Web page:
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Using the interview scorecard
Using the interview scorecard

How to run and score an interview

Josh Spencer avatar
Written by Josh Spencer
Updated over a week ago

Equipped with an interview scorecard, you are now ready to conduct your interview. This article shares instructions and best practices on how to do so.

Accessing the scorecard

In order to view an interview scorecard, there must be one assigned to you. You are able to see all interviews that are assigned to you under Assessment > Your Interviews.

Your interviews are sorted by candidate name, job position, interview title, and interview status – which are all searchable. Simply click on the specific interview you'd like to view.

Interview scorecards are designed to structure and guide your questions as an interviewer so, if you did not design the interview yourself, we highly recommend spending some time to get familiar with the competencies you will be assessing and the associated questions you will be asking – in advance.

If there are no interviews currently assigned to you then please refer to our article on Assigning Interviewers.

Conducting the interview

During the interview, we recommend you write your notes related to each question and competency directly in the scorecard.

Your scorecard remains private as an unpublished draft until you click Publish interview, so there's no need to be concerned over the quality or presentation of your initial notes.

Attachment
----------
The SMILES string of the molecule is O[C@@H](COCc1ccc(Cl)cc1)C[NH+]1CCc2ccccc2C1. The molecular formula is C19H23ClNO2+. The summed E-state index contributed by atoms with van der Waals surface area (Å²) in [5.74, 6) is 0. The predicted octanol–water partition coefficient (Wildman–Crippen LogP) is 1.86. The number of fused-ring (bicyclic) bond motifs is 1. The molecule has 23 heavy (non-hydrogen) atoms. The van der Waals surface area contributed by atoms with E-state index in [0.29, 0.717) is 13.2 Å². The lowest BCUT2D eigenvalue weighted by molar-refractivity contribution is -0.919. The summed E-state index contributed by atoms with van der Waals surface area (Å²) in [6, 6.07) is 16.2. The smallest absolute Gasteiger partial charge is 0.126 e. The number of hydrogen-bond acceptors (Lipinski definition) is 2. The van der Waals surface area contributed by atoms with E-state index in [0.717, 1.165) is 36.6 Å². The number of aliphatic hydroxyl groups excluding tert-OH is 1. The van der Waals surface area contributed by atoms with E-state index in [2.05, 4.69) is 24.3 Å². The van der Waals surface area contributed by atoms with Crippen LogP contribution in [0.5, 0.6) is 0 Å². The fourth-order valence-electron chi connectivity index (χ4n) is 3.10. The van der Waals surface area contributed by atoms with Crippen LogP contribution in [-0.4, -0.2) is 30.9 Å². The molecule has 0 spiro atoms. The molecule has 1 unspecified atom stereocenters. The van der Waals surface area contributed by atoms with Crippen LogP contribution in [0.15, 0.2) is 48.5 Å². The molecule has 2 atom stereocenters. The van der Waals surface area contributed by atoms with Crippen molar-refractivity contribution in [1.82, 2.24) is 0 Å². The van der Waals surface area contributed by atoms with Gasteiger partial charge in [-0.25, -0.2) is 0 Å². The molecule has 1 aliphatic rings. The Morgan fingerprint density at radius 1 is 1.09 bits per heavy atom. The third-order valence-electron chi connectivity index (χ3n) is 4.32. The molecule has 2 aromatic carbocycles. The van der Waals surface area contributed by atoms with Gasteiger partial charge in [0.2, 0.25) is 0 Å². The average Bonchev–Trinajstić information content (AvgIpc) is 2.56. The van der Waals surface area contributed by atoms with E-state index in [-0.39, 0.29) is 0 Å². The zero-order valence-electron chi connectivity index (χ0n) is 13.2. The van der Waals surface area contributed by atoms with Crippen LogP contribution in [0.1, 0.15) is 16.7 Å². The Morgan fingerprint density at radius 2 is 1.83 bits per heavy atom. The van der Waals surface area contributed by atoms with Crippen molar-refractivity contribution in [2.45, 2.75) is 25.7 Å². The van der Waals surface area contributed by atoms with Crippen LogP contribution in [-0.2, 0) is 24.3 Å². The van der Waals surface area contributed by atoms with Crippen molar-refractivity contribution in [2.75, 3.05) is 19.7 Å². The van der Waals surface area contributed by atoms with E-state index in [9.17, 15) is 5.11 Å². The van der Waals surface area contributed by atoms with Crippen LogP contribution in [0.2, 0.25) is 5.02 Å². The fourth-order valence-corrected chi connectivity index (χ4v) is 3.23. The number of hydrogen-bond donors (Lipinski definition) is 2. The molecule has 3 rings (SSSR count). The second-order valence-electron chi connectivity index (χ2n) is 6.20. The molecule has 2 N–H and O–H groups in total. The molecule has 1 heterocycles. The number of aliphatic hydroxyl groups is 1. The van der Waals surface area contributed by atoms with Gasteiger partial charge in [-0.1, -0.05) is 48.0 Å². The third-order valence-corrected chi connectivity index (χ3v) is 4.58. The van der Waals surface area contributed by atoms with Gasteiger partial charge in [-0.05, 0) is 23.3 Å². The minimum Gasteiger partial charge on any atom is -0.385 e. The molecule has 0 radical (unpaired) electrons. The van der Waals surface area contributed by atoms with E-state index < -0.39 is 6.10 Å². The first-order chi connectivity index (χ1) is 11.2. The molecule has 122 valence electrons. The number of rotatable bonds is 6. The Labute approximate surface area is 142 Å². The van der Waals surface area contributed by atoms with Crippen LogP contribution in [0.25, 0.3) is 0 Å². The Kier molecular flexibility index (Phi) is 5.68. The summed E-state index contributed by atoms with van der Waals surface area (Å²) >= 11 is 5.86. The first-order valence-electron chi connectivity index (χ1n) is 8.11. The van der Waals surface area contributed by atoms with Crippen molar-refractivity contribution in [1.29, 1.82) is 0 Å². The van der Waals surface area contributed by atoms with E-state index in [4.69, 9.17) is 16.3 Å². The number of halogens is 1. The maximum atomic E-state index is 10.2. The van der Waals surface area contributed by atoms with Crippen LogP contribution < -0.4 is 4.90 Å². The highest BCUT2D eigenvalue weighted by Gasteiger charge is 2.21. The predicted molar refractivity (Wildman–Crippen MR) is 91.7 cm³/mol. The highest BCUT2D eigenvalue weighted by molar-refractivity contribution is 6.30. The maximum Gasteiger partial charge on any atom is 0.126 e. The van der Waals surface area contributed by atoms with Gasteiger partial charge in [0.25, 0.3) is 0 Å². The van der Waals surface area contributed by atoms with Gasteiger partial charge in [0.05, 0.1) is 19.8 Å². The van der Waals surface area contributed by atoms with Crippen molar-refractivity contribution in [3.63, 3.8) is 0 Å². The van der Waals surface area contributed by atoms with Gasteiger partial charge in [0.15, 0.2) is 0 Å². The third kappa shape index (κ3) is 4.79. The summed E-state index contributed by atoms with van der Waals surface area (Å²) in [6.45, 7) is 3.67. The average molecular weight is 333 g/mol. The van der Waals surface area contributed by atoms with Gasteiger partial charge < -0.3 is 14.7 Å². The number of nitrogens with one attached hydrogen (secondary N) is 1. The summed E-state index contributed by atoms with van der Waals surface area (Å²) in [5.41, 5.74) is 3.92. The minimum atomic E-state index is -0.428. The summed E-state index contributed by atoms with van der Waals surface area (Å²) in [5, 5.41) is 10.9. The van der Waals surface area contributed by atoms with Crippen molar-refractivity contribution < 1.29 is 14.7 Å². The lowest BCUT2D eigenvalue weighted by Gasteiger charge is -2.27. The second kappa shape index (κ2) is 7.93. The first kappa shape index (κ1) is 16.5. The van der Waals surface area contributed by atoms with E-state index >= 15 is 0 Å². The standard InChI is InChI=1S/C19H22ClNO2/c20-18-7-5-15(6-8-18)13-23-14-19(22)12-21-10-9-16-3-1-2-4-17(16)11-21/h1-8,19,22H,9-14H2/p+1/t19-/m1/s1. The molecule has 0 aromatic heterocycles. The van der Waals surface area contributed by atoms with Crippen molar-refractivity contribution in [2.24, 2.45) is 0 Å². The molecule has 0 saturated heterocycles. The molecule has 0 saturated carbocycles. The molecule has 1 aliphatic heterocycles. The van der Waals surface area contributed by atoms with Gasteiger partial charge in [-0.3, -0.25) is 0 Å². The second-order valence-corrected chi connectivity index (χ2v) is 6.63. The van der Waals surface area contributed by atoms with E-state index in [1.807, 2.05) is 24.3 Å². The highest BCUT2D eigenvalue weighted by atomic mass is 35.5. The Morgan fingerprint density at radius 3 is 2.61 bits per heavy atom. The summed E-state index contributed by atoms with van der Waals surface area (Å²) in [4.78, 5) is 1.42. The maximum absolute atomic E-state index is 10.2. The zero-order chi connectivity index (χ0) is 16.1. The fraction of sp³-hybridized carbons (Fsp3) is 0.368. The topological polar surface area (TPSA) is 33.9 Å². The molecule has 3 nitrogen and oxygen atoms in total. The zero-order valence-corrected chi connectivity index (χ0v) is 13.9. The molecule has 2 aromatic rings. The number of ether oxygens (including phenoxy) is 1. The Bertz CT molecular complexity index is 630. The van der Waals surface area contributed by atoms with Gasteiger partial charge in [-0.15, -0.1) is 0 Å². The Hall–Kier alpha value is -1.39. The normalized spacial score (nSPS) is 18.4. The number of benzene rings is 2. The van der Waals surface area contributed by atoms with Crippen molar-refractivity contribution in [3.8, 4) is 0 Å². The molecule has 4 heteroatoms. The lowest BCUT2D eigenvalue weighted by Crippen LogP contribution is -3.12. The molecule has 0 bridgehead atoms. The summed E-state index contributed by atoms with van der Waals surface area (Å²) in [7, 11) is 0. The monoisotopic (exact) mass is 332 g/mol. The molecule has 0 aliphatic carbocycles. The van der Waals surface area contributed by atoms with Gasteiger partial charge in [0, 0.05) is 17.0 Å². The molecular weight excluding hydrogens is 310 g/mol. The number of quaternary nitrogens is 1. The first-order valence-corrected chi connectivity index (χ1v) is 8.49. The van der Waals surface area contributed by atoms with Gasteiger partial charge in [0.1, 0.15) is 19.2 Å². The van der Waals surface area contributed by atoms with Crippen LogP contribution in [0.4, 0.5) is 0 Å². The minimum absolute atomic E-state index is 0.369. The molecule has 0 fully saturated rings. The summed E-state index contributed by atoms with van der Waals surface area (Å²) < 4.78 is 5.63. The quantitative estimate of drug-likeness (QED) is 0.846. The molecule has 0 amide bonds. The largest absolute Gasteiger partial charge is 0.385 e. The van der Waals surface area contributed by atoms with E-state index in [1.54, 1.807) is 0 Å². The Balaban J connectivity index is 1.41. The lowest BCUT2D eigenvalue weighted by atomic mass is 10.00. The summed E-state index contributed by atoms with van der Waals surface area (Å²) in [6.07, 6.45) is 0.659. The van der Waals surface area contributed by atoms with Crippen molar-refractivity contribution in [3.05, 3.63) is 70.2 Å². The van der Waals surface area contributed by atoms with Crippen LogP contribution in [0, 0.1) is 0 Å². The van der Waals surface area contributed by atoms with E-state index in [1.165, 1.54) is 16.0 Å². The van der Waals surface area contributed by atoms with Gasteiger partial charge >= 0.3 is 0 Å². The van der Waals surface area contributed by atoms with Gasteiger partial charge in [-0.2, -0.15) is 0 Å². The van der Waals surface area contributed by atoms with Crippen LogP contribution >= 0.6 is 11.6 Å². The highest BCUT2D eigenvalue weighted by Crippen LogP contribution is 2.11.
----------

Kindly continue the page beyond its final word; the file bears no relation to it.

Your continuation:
As soon as possible after the interview, we recommend refining your notes (as they will be shared with any other involved team members in the hiring process) and then providing your score – with special attention to the scoring guidelines associated with each score.

When you feel comfortable with your notes and scores, select Publish interview. If for any reason you would like to revise a score or edit a note, you are able to unpublish your scorecard, make adjustments and then publish it again.

Panel interviews

If you are running a panel interview with multiple interviewers, it's very important to not speak about your impressions of the candidate before publishing your own individual scorecards. If you do so, the opinions of your colleagues will present a strong risk of influencing your own scores.

It's best to hold off any group discussions on the candidate until after everyone's scores have been submitted.

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